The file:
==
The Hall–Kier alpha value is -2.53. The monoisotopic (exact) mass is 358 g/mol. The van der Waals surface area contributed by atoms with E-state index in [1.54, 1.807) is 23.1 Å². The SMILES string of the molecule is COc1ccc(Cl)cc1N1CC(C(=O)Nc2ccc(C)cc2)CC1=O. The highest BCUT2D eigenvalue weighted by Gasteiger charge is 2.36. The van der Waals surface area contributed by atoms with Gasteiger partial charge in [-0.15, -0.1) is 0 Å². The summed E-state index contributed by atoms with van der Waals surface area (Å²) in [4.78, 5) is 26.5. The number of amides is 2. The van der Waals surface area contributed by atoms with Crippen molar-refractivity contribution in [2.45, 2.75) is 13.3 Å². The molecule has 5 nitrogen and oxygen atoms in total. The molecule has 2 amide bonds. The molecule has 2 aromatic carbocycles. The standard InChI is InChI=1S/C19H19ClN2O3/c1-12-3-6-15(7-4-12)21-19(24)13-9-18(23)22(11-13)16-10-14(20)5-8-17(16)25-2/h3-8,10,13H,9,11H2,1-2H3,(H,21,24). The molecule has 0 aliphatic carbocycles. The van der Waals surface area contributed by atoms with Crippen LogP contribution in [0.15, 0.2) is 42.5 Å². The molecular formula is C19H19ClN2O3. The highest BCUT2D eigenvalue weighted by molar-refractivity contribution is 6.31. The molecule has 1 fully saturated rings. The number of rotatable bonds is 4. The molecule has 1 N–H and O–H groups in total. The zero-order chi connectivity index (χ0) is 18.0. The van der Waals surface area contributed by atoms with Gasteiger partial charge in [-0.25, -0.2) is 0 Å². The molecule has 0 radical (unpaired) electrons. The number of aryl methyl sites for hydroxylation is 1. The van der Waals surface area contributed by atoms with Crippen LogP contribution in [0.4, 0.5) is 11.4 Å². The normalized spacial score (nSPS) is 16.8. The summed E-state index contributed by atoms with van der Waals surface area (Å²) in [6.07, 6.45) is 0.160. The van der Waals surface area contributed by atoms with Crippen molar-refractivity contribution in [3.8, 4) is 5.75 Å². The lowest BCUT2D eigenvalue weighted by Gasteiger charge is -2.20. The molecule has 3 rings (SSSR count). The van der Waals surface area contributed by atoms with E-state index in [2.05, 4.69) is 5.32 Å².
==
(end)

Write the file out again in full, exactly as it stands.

The Hall–Kier alpha value is -2.53. The monoisotopic (exact) mass is 358 g/mol. The van der Waals surface area contributed by atoms with E-state index in [1.54, 1.807) is 23.1 Å². The SMILES string of the molecule is COc1ccc(Cl)cc1N1CC(C(=O)Nc2ccc(C)cc2)CC1=O. The highest BCUT2D eigenvalue weighted by Gasteiger charge is 2.36. The van der Waals surface area contributed by atoms with Gasteiger partial charge in [-0.15, -0.1) is 0 Å². The summed E-state index contributed by atoms with van der Waals surface area (Å²) in [4.78, 5) is 26.5. The number of amides is 2. The van der Waals surface area contributed by atoms with Crippen molar-refractivity contribution in [2.45, 2.75) is 13.3 Å². The molecule has 5 nitrogen and oxygen atoms in total. The molecule has 2 amide bonds. The molecule has 2 aromatic carbocycles. The standard InChI is InChI=1S/C19H19ClN2O3/c1-12-3-6-15(7-4-12)21-19(24)13-9-18(23)22(11-13)16-10-14(20)5-8-17(16)25-2/h3-8,10,13H,9,11H2,1-2H3,(H,21,24). The molecule has 0 aliphatic carbocycles. The van der Waals surface area contributed by atoms with Crippen LogP contribution in [0.15, 0.2) is 42.5 Å². The molecular formula is C19H19ClN2O3. The highest BCUT2D eigenvalue weighted by molar-refractivity contribution is 6.31. The molecule has 1 fully saturated rings. The number of rotatable bonds is 4. The molecule has 1 N–H and O–H groups in total. The zero-order chi connectivity index (χ0) is 18.0. The van der Waals surface area contributed by atoms with Gasteiger partial charge in [-0.25, -0.2) is 0 Å². The molecule has 0 radical (unpaired) electrons. The number of aryl methyl sites for hydroxylation is 1. The van der Waals surface area contributed by atoms with Crippen LogP contribution in [0.4, 0.5) is 11.4 Å². The normalized spacial score (nSPS) is 16.8. The summed E-state index contributed by atoms with van der Waals surface area (Å²) in [6.07, 6.45) is 0.160. The van der Waals surface area contributed by atoms with Crippen molar-refractivity contribution in [3.8, 4) is 5.75 Å². The lowest BCUT2D eigenvalue weighted by Gasteiger charge is -2.20. The molecule has 3 rings (SSSR count). The van der Waals surface area contributed by atoms with E-state index in [2.05, 4.69) is 5.32 Å².